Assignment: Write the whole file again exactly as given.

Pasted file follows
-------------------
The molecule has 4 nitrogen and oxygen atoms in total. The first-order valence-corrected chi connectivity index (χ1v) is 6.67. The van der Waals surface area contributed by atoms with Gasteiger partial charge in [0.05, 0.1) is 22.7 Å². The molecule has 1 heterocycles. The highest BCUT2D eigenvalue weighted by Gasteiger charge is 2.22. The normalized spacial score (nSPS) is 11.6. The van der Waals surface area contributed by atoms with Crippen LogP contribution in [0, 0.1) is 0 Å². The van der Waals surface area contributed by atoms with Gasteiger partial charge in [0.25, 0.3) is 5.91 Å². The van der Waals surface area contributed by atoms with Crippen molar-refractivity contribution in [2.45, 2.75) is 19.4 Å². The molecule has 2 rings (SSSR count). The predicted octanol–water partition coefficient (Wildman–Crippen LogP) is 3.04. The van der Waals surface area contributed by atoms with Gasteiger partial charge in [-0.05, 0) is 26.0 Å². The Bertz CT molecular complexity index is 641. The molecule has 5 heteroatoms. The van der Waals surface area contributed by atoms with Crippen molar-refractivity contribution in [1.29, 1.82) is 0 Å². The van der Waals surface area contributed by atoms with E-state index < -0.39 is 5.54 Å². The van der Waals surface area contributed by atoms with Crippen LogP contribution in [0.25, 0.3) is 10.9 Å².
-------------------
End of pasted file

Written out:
The molecule has 4 nitrogen and oxygen atoms in total. The first-order valence-corrected chi connectivity index (χ1v) is 6.67. The van der Waals surface area contributed by atoms with Gasteiger partial charge in [0.05, 0.1) is 22.7 Å². The molecule has 1 heterocycles. The highest BCUT2D eigenvalue weighted by Gasteiger charge is 2.22. The normalized spacial score (nSPS) is 11.6. The van der Waals surface area contributed by atoms with Crippen LogP contribution in [0, 0.1) is 0 Å². The van der Waals surface area contributed by atoms with Gasteiger partial charge in [0.25, 0.3) is 5.91 Å². The van der Waals surface area contributed by atoms with Crippen molar-refractivity contribution in [2.45, 2.75) is 19.4 Å². The molecule has 2 rings (SSSR count). The predicted octanol–water partition coefficient (Wildman–Crippen LogP) is 3.04. The van der Waals surface area contributed by atoms with Gasteiger partial charge in [-0.05, 0) is 26.0 Å². The Bertz CT molecular complexity index is 641. The molecule has 5 heteroatoms. The van der Waals surface area contributed by atoms with Crippen molar-refractivity contribution in [1.29, 1.82) is 0 Å². The van der Waals surface area contributed by atoms with E-state index < -0.39 is 5.54 Å². The van der Waals surface area contributed by atoms with Crippen LogP contribution in [0.25, 0.3) is 10.9 Å².